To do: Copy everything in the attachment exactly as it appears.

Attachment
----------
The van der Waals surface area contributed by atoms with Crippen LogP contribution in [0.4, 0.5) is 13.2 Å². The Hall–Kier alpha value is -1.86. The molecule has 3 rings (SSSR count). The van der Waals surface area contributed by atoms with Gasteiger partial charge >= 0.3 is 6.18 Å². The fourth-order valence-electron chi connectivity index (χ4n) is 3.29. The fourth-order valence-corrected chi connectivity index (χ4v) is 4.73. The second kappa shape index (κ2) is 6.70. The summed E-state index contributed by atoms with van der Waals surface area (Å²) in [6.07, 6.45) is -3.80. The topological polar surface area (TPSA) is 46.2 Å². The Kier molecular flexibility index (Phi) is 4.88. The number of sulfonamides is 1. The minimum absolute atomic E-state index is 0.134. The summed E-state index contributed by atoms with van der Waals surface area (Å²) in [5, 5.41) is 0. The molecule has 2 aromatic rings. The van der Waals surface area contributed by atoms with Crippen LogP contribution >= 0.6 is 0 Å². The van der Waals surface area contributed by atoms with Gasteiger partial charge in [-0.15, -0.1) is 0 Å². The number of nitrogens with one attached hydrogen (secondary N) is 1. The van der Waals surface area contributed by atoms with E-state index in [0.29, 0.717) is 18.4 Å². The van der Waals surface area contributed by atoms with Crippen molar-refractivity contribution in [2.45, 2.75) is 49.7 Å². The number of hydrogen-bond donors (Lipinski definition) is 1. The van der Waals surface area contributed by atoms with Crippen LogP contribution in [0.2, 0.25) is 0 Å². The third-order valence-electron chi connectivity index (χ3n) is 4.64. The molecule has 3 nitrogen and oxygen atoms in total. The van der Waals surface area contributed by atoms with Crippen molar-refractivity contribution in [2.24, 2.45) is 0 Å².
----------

The van der Waals surface area contributed by atoms with Crippen LogP contribution in [0.4, 0.5) is 13.2 Å². The Hall–Kier alpha value is -1.86. The molecule has 3 rings (SSSR count). The van der Waals surface area contributed by atoms with Gasteiger partial charge >= 0.3 is 6.18 Å². The fourth-order valence-electron chi connectivity index (χ4n) is 3.29. The fourth-order valence-corrected chi connectivity index (χ4v) is 4.73. The second kappa shape index (κ2) is 6.70. The summed E-state index contributed by atoms with van der Waals surface area (Å²) in [6.07, 6.45) is -3.80. The topological polar surface area (TPSA) is 46.2 Å². The Kier molecular flexibility index (Phi) is 4.88. The number of sulfonamides is 1. The minimum absolute atomic E-state index is 0.134. The summed E-state index contributed by atoms with van der Waals surface area (Å²) in [5, 5.41) is 0. The molecule has 2 aromatic rings. The van der Waals surface area contributed by atoms with Crippen LogP contribution >= 0.6 is 0 Å². The van der Waals surface area contributed by atoms with Gasteiger partial charge in [-0.15, -0.1) is 0 Å². The number of nitrogens with one attached hydrogen (secondary N) is 1. The van der Waals surface area contributed by atoms with E-state index in [0.29, 0.717) is 18.4 Å². The van der Waals surface area contributed by atoms with Crippen molar-refractivity contribution in [2.45, 2.75) is 49.7 Å². The number of hydrogen-bond donors (Lipinski definition) is 1. The van der Waals surface area contributed by atoms with Crippen LogP contribution in [0.2, 0.25) is 0 Å². The third-order valence-electron chi connectivity index (χ3n) is 4.64. The molecule has 3 nitrogen and oxygen atoms in total. The van der Waals surface area contributed by atoms with Crippen molar-refractivity contribution in [2.24, 2.45) is 0 Å².